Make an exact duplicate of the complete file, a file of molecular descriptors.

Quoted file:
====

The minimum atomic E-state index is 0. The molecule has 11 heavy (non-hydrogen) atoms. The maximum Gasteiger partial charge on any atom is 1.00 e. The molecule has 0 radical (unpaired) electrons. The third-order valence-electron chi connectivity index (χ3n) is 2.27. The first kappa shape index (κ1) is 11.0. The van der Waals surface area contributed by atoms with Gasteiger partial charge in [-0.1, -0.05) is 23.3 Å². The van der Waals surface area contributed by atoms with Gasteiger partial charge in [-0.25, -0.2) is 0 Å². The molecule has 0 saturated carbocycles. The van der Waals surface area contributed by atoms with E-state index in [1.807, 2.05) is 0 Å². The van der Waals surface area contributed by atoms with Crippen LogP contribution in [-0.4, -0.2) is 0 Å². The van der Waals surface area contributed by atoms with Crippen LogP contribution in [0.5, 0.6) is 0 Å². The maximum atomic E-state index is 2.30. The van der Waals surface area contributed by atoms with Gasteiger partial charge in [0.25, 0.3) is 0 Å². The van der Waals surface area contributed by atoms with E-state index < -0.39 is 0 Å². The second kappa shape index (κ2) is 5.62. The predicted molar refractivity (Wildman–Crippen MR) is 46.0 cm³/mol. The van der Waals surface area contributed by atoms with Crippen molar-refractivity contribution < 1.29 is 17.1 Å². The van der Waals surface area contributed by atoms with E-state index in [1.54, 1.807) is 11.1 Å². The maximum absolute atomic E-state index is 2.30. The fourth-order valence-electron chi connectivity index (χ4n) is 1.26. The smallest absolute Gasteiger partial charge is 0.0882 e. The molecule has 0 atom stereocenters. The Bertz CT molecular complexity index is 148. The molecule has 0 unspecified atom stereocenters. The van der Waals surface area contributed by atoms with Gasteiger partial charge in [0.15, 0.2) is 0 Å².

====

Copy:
The minimum atomic E-state index is 0. The molecule has 11 heavy (non-hydrogen) atoms. The maximum Gasteiger partial charge on any atom is 1.00 e. The molecule has 0 radical (unpaired) electrons. The third-order valence-electron chi connectivity index (χ3n) is 2.27. The first kappa shape index (κ1) is 11.0. The van der Waals surface area contributed by atoms with Gasteiger partial charge in [-0.1, -0.05) is 23.3 Å². The van der Waals surface area contributed by atoms with Gasteiger partial charge in [-0.25, -0.2) is 0 Å². The molecule has 0 saturated carbocycles. The van der Waals surface area contributed by atoms with E-state index in [1.807, 2.05) is 0 Å². The van der Waals surface area contributed by atoms with Crippen LogP contribution in [-0.4, -0.2) is 0 Å². The van der Waals surface area contributed by atoms with Crippen LogP contribution in [0.5, 0.6) is 0 Å². The maximum atomic E-state index is 2.30. The van der Waals surface area contributed by atoms with Gasteiger partial charge in [0.25, 0.3) is 0 Å². The van der Waals surface area contributed by atoms with E-state index < -0.39 is 0 Å². The second kappa shape index (κ2) is 5.62. The predicted molar refractivity (Wildman–Crippen MR) is 46.0 cm³/mol. The van der Waals surface area contributed by atoms with Crippen molar-refractivity contribution < 1.29 is 17.1 Å². The van der Waals surface area contributed by atoms with E-state index in [1.54, 1.807) is 11.1 Å². The maximum absolute atomic E-state index is 2.30. The fourth-order valence-electron chi connectivity index (χ4n) is 1.26. The smallest absolute Gasteiger partial charge is 0.0882 e. The molecule has 0 atom stereocenters. The Bertz CT molecular complexity index is 148. The molecule has 0 unspecified atom stereocenters. The van der Waals surface area contributed by atoms with Gasteiger partial charge in [0.15, 0.2) is 0 Å².